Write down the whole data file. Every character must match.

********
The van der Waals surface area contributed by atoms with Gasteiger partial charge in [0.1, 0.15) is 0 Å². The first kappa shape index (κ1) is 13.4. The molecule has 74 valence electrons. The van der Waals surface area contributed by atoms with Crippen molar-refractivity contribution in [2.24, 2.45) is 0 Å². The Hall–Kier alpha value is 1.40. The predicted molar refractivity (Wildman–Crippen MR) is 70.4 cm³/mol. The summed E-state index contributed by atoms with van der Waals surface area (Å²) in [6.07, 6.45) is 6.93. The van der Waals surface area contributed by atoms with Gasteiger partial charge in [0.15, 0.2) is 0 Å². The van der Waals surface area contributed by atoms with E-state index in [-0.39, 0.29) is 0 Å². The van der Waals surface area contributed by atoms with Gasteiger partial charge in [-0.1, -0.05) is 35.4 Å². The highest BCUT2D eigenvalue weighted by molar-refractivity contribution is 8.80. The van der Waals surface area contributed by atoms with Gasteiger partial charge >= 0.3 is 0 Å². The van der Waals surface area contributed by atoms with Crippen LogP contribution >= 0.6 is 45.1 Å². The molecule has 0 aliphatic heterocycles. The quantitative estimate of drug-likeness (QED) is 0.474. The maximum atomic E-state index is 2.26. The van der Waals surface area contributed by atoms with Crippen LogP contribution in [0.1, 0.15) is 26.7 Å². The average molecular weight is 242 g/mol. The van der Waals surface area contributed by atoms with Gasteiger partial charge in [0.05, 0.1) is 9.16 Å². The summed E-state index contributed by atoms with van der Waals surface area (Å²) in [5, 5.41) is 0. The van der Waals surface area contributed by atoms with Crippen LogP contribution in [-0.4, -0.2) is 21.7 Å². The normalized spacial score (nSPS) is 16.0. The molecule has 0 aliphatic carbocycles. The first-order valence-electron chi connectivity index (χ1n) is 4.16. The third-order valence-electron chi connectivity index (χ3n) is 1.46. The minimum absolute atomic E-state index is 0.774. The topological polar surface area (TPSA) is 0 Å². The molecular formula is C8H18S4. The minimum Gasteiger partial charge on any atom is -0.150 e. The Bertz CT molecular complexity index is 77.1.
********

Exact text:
The van der Waals surface area contributed by atoms with Gasteiger partial charge in [0.1, 0.15) is 0 Å². The first kappa shape index (κ1) is 13.4. The molecule has 74 valence electrons. The van der Waals surface area contributed by atoms with Crippen molar-refractivity contribution in [2.24, 2.45) is 0 Å². The Hall–Kier alpha value is 1.40. The predicted molar refractivity (Wildman–Crippen MR) is 70.4 cm³/mol. The summed E-state index contributed by atoms with van der Waals surface area (Å²) in [6.07, 6.45) is 6.93. The van der Waals surface area contributed by atoms with Gasteiger partial charge in [0.15, 0.2) is 0 Å². The van der Waals surface area contributed by atoms with E-state index in [-0.39, 0.29) is 0 Å². The van der Waals surface area contributed by atoms with Gasteiger partial charge in [-0.1, -0.05) is 35.4 Å². The highest BCUT2D eigenvalue weighted by molar-refractivity contribution is 8.80. The van der Waals surface area contributed by atoms with Gasteiger partial charge >= 0.3 is 0 Å². The van der Waals surface area contributed by atoms with Crippen LogP contribution >= 0.6 is 45.1 Å². The molecule has 0 aliphatic heterocycles. The quantitative estimate of drug-likeness (QED) is 0.474. The maximum atomic E-state index is 2.26. The van der Waals surface area contributed by atoms with Crippen LogP contribution in [0.1, 0.15) is 26.7 Å². The average molecular weight is 242 g/mol. The van der Waals surface area contributed by atoms with Gasteiger partial charge in [0.05, 0.1) is 9.16 Å². The summed E-state index contributed by atoms with van der Waals surface area (Å²) in [5, 5.41) is 0. The van der Waals surface area contributed by atoms with Crippen LogP contribution in [-0.4, -0.2) is 21.7 Å². The normalized spacial score (nSPS) is 16.0. The molecule has 0 aliphatic carbocycles. The first-order valence-electron chi connectivity index (χ1n) is 4.16. The third-order valence-electron chi connectivity index (χ3n) is 1.46. The minimum absolute atomic E-state index is 0.774. The topological polar surface area (TPSA) is 0 Å². The molecular formula is C8H18S4. The minimum Gasteiger partial charge on any atom is -0.150 e. The Bertz CT molecular complexity index is 77.1.